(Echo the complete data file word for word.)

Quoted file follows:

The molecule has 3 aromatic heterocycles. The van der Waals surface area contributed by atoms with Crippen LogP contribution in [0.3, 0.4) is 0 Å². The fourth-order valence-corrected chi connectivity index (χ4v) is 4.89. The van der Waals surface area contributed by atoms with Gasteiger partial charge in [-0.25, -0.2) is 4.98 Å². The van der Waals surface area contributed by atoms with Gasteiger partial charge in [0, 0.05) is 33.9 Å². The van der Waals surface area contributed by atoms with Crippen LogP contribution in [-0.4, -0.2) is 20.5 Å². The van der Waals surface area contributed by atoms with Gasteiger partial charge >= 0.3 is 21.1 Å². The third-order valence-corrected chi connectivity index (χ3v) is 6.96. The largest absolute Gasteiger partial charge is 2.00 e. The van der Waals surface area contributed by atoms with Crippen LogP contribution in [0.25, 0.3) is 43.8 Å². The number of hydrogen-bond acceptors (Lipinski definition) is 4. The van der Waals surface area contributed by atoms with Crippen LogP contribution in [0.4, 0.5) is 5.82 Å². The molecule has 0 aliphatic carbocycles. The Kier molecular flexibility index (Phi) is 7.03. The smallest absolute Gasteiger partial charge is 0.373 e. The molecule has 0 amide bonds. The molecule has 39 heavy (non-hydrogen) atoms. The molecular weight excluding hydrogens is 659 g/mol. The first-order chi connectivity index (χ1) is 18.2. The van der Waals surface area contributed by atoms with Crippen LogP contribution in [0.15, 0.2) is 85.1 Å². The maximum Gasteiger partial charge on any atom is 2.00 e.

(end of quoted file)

The molecule has 3 aromatic heterocycles. The van der Waals surface area contributed by atoms with Crippen LogP contribution in [0.3, 0.4) is 0 Å². The fourth-order valence-corrected chi connectivity index (χ4v) is 4.89. The van der Waals surface area contributed by atoms with Gasteiger partial charge in [-0.25, -0.2) is 4.98 Å². The van der Waals surface area contributed by atoms with Gasteiger partial charge in [0, 0.05) is 33.9 Å². The van der Waals surface area contributed by atoms with Crippen LogP contribution in [-0.4, -0.2) is 20.5 Å². The van der Waals surface area contributed by atoms with Gasteiger partial charge >= 0.3 is 21.1 Å². The third-order valence-corrected chi connectivity index (χ3v) is 6.96. The largest absolute Gasteiger partial charge is 2.00 e. The van der Waals surface area contributed by atoms with Crippen LogP contribution in [0.25, 0.3) is 43.8 Å². The number of hydrogen-bond acceptors (Lipinski definition) is 4. The van der Waals surface area contributed by atoms with Crippen LogP contribution in [0.4, 0.5) is 5.82 Å². The molecule has 0 aliphatic carbocycles. The Kier molecular flexibility index (Phi) is 7.03. The smallest absolute Gasteiger partial charge is 0.373 e. The molecule has 0 amide bonds. The molecule has 39 heavy (non-hydrogen) atoms. The molecular weight excluding hydrogens is 659 g/mol. The first-order chi connectivity index (χ1) is 18.2. The van der Waals surface area contributed by atoms with Crippen LogP contribution in [0.15, 0.2) is 85.1 Å². The maximum Gasteiger partial charge on any atom is 2.00 e.